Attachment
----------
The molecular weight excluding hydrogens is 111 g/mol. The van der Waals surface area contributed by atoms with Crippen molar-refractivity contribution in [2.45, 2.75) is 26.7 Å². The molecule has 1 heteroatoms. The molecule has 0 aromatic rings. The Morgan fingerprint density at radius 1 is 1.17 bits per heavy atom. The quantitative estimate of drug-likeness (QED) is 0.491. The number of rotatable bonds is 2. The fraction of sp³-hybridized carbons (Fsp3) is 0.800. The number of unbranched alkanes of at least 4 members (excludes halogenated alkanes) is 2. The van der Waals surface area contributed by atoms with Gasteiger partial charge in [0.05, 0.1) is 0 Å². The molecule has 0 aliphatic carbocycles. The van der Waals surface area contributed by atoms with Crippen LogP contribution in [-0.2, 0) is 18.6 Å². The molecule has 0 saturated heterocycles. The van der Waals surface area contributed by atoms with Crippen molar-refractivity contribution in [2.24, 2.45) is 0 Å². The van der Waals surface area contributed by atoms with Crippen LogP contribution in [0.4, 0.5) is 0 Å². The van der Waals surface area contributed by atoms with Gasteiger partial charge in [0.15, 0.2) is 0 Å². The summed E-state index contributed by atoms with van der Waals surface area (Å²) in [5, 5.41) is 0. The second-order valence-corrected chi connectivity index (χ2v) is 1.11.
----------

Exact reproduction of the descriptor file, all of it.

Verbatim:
The molecular weight excluding hydrogens is 111 g/mol. The van der Waals surface area contributed by atoms with Crippen molar-refractivity contribution in [2.45, 2.75) is 26.7 Å². The molecule has 1 heteroatoms. The molecule has 0 aromatic rings. The Morgan fingerprint density at radius 1 is 1.17 bits per heavy atom. The quantitative estimate of drug-likeness (QED) is 0.491. The number of rotatable bonds is 2. The fraction of sp³-hybridized carbons (Fsp3) is 0.800. The number of unbranched alkanes of at least 4 members (excludes halogenated alkanes) is 2. The van der Waals surface area contributed by atoms with Gasteiger partial charge in [0.05, 0.1) is 0 Å². The molecule has 0 aliphatic carbocycles. The van der Waals surface area contributed by atoms with Crippen LogP contribution in [-0.2, 0) is 18.6 Å². The molecule has 0 saturated heterocycles. The van der Waals surface area contributed by atoms with Crippen molar-refractivity contribution in [2.24, 2.45) is 0 Å². The van der Waals surface area contributed by atoms with Crippen LogP contribution in [0.4, 0.5) is 0 Å². The van der Waals surface area contributed by atoms with Gasteiger partial charge in [0.15, 0.2) is 0 Å². The summed E-state index contributed by atoms with van der Waals surface area (Å²) in [5, 5.41) is 0. The second-order valence-corrected chi connectivity index (χ2v) is 1.11.